The U.S. Department of Justice filed a milestone antitrust lawsuit against Alphabet Inc.'s (GOOG) Google last week, which could implicate and negatively affect another Silicon Valley giant: Apple Inc. (AAPL). Recent analysis estimates suggest that the lawsuit could in fact prove more damaging for Apple in the immediate term if the agreement between the two companies is jeopardized.
"There is a risk, if you play it out, that there actually could be more financial impact to Apple than there is for Google," Toni Sacconaghi, an analyst for Bernstein, told The Wall Street Journal in an article published on Oct. 26, estimating that Apple stock could decline as much as 20% if the agreement with Google is dissolved.
The landmark lawsuit, which follows a 16-month investigation by the House of Representatives' judiciary committee, is a part of a broader regulatory push against big tech. However, it remains unclear which of the Silicon Valley companies will prove more vulnerable to mounting regulatory pressure.
The lawsuit highlighted the pact between Apple and Google, an increasing collaboration between the two companies to have Google's search engine as the default choice on Apple products, including the iPhone.
Broadly, the lawsuit accuses Google of abusing monopoly power and "unlawfully maintaining monopolies through anticompetitive and exclusionary practices" in search and advertising segments. It specifically mentions Apple in "long-term agreements with Apple that require Google to be the default – and de facto exclusive – general search engine on Apple's popular Safari browser and other Apple search tools."
The lawsuit describes that the relationship's evolution from Google being the default search engine on Apple's Safari browser in 2005 in exchange for ad revenue to a broader agreement that included iPhones and later Apple's assistant Siri. "Today, Google's distribution agreement with Apple gives Google the coveted, preset default position on all significant search access points for Apple computers and mobile devices," the Justice Department stated.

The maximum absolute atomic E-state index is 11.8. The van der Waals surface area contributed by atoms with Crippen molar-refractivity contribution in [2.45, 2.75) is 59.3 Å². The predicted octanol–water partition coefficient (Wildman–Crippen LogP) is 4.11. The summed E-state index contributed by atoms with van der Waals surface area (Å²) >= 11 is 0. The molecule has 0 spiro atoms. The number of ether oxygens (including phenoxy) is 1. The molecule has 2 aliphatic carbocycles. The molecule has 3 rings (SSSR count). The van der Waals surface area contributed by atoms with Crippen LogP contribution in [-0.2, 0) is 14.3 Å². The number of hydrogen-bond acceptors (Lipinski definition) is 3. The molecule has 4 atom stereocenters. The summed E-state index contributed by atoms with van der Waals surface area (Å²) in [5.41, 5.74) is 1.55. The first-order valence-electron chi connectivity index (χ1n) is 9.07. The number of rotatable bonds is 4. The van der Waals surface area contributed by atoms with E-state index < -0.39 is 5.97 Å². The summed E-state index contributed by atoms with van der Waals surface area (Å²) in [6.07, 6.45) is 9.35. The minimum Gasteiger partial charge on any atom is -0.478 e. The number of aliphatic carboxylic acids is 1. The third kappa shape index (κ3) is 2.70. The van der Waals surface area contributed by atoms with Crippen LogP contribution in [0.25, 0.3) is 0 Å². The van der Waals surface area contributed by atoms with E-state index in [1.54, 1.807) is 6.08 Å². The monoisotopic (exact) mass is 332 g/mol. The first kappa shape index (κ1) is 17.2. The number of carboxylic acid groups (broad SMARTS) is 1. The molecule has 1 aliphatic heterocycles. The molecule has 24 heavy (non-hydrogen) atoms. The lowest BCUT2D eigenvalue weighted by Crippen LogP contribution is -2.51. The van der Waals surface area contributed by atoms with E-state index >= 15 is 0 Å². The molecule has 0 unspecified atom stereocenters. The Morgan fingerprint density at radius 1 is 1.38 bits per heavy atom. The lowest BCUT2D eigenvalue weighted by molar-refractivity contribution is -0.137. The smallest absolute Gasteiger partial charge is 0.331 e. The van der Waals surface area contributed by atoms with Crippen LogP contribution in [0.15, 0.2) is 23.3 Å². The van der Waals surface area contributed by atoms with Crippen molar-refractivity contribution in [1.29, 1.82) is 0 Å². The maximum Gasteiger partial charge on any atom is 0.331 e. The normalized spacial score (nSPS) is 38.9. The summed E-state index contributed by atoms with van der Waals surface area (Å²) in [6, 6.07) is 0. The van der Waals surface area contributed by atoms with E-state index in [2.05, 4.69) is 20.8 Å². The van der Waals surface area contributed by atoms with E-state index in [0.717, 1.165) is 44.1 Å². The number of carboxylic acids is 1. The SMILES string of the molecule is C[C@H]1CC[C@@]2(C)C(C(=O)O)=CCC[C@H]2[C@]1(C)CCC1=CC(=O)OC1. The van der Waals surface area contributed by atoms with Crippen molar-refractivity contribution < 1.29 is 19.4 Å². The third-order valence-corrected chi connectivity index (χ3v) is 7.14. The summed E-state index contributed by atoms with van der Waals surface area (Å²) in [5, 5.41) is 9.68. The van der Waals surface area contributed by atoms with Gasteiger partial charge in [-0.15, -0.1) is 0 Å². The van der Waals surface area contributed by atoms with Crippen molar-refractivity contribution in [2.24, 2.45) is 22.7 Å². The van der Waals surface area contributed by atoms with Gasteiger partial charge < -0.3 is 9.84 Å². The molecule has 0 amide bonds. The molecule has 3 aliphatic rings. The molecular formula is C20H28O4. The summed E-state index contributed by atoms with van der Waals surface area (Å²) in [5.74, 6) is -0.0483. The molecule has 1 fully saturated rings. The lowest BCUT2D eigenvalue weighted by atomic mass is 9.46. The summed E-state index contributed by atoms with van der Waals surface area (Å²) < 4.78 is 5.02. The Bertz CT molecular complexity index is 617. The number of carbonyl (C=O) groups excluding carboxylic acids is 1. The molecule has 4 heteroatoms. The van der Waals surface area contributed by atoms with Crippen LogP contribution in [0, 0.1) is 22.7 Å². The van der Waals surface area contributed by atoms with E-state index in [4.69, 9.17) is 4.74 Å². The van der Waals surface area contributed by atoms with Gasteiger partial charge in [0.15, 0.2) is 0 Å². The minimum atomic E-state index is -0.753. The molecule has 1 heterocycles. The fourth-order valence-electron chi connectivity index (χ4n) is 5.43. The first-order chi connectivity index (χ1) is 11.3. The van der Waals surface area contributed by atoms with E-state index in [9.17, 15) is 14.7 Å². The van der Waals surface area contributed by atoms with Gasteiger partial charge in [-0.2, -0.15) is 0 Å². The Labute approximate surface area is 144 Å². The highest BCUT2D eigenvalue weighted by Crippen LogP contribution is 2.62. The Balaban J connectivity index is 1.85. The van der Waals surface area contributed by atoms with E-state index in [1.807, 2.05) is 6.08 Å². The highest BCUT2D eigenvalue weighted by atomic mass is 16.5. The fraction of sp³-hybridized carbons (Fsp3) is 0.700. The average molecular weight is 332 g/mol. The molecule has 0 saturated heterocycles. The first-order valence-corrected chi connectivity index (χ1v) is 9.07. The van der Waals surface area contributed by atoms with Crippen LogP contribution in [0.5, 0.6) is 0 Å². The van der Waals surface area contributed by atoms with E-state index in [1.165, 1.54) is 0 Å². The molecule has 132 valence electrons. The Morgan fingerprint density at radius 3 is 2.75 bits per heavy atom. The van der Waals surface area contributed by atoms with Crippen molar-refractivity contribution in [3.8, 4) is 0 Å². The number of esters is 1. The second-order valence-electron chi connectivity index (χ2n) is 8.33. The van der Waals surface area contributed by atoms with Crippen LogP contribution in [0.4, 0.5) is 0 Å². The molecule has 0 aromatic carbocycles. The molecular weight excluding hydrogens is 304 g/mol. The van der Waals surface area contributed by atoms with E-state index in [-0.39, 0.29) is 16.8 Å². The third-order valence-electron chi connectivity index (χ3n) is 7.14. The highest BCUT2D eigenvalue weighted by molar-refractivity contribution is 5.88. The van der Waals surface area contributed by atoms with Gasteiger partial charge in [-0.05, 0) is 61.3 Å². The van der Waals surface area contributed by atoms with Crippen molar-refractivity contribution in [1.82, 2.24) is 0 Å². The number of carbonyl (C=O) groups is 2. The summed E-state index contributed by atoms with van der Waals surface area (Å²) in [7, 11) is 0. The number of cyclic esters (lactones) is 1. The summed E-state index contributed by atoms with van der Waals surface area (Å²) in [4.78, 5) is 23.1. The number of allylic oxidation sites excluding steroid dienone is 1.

The filing cites Google estimates that 50% of its search traffic comes from Apple devices. For Apple, it's clear that the impact would be significant. Google's payments to Apple are projected at $8 billion to $12 billion per year, which make up about 15% to 20% of Apple's global net income.
Google's argument essentially boils down to "everyone is doing it" and the idea that it's easy to change your browser setting if you want to. "Our agreements with Apple and other device makers and carriers are no different from the agreements that many other companies have traditionally used to distribute software," said Kent Walker, Google's senior vice president of global affairs, in a blog post titled "A deeply flawed lawsuit that would do nothing to help consumers." According to Walker's post, "Apple's iPhone makes it simple to change your settings and use alternative search engines in Safari – and it's even easier in iOS14 where you can add widgets from different providers or swipe on the home screen to search."
The investigation from the House antitrust panel earlier this month found that the issue was more with the mobile operating system and broader ecosystem that the consumers became locked into. "There are significant barriers to switching between the dominant mobile operating systems," they found.
There are many uncertainties about how this lawsuit will play out, the outcome of the presidential election, the race for the senate, and the overall regulatory and political climate to hold big tech accountable. For Apple investors, there are also many questions about the sales of the iPhone 12 series, the COVID-19 pandemic in different countries, and retail sales there. Any scaled-down version of Apple's strategic relationship with Google or the potential loss of Google revenue would definitely have a negative impact both in the immediate and longer term.
Whatever the outcome of the lawsuit, it's clear that this is just the beginning. Over the months and years to come, there will be more political and public scrutiny of existing big tech firms, how they do business together, and the impact of these practices on consumers.